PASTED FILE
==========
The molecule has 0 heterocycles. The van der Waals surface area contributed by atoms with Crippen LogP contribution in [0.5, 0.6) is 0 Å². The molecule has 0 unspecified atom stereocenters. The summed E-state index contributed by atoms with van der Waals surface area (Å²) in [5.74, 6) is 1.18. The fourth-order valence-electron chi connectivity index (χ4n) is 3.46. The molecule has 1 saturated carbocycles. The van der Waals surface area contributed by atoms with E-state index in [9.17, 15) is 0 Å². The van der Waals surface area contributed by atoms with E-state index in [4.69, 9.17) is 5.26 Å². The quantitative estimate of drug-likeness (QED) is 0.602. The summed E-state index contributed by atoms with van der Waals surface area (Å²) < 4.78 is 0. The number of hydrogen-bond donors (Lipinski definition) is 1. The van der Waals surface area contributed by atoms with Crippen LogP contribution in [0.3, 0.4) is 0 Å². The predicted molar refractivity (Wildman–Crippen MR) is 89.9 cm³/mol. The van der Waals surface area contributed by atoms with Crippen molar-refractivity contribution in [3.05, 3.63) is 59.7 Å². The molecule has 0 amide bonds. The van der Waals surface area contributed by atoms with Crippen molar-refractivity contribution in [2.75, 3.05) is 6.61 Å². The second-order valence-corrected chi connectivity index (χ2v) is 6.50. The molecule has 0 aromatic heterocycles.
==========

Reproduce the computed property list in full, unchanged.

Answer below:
The molecule has 0 heterocycles. The van der Waals surface area contributed by atoms with Crippen LogP contribution in [0.5, 0.6) is 0 Å². The molecule has 0 unspecified atom stereocenters. The summed E-state index contributed by atoms with van der Waals surface area (Å²) in [5.74, 6) is 1.18. The fourth-order valence-electron chi connectivity index (χ4n) is 3.46. The molecule has 1 saturated carbocycles. The van der Waals surface area contributed by atoms with E-state index in [9.17, 15) is 0 Å². The van der Waals surface area contributed by atoms with E-state index in [4.69, 9.17) is 5.26 Å². The quantitative estimate of drug-likeness (QED) is 0.602. The summed E-state index contributed by atoms with van der Waals surface area (Å²) < 4.78 is 0. The number of hydrogen-bond donors (Lipinski definition) is 1. The van der Waals surface area contributed by atoms with Crippen LogP contribution in [0.3, 0.4) is 0 Å². The predicted molar refractivity (Wildman–Crippen MR) is 89.9 cm³/mol. The van der Waals surface area contributed by atoms with Crippen molar-refractivity contribution in [3.05, 3.63) is 59.7 Å². The molecule has 0 amide bonds. The van der Waals surface area contributed by atoms with Crippen molar-refractivity contribution in [2.75, 3.05) is 6.61 Å². The second-order valence-corrected chi connectivity index (χ2v) is 6.50. The molecule has 0 aromatic heterocycles.